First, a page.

Using Business Process Modeling Notations
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Business Process Modeling
A Business Process Model is a visual representation of the flow of activities and their order of performance using a set of graphical elements that use shapes familiar to most modelers and business users. For example, activities are rectangles and decisions are diamonds. The result is having an easy-to-understand mechanism for creating business process models which produce complex business processes.
The following example of a Business Process diagram shows the interaction between a customer applying for a loan and the bank/lender.
Collaborations show the relationship and interactions between multiple processes that may be owned by different parts of an organization. Collaborations are easily identified because they contain two or more pools. Each pool in a Collaboration represents a participant, such as a person, role, or system. Note that a pool may not contain any activities or can itself contain an individual process. Pools containing activities are known as "White Box" while pools with no activities in them are "Black Box," indicating that all details are hidden. Black Box pools can contain a process not owned by the group responsible for the other pool, hence why the process is not displayed.
Communication between two different pools or objects within a pool is handled by Message Flows. As part of this diagram, a Choreography may appear between the pools as they intersect the Message Flows.
Choreography allows you to indicate tasks that include multiple participants in order to complete that task. While similar to a normal Business Process, a choreography exists outside of or in between participants or pools while a normal Process exists within a single pool and illustrates the tasks of a specific object. A Choreography, meanwhile, focuses on the sequential exchange of information (Message Flows) between multiple participants.
As mentioned above, a Choreography may appear in a Collaboration diagram.
Choreography Diagram Elements
The lighter participant brand is the party that initiates the conversation while the darker band designates the parties that receive/respond to the conversation. There can only be one initiating participant but there can be one or many receiving participants.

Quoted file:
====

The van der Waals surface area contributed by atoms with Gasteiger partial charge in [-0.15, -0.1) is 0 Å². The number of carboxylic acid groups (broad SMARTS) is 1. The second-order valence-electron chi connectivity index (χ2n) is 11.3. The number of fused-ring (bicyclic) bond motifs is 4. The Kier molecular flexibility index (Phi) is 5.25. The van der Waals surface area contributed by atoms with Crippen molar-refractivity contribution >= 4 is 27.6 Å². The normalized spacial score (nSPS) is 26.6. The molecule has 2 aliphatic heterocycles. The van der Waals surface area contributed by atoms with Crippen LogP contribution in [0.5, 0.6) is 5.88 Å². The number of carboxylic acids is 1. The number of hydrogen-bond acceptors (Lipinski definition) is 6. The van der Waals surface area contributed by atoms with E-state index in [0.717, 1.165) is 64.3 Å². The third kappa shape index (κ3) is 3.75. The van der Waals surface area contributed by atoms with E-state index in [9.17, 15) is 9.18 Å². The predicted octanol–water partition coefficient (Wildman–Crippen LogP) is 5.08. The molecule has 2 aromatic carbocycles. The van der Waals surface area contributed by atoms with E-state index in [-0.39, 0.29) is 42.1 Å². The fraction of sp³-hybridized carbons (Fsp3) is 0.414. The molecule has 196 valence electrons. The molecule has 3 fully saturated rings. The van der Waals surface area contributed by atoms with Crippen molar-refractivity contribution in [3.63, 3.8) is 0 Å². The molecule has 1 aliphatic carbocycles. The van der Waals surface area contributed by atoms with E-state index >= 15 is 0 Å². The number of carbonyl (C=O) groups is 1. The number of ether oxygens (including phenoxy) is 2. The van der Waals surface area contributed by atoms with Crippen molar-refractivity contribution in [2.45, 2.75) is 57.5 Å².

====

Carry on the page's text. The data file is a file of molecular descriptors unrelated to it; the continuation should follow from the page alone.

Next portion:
The optional message item changes depending on whether it is a initiating or receiving participant.
When Participants are added, they are added to both the top and bottom in an alternating fashion.
Sub Choreographies contain many child choreographies that include the conversations that take place in order to complete the sub choreography task.
The child choreography participants must be included in the sub choreography participant list.
Call Choreographies are Global Choreographies that may be used by different people throughout the process.
Note: If you connect a Choreography via a Sequence Flow, the Initiating Participant in the second Choreography must be a Participant (Initiating or Receiving) in the Choreography before it.
Conversations can be thought of as an informal or simplified version of a Collaboration diagram in that it provides an overview of which entities interact on which tasks. A Conversation indicates a series of messages occurring between two or more participants, pools, stewards, or Business Units. Conversations start with a Message Object in one pool reaching out to an object in a different pool. Conversations can also have sub-Conversation between the participants of the parent Conversation.
Note that the connection is generally made between two black box pools, meaning there is nothing in the pools, although you can extend the connection to tasks within a pool.
Call Conversations and Call Sub Conversations are Global versions of the Conversation and Sub-Conversation, meaning that it is a conversation that may be taking place within several places in an organization and its processes.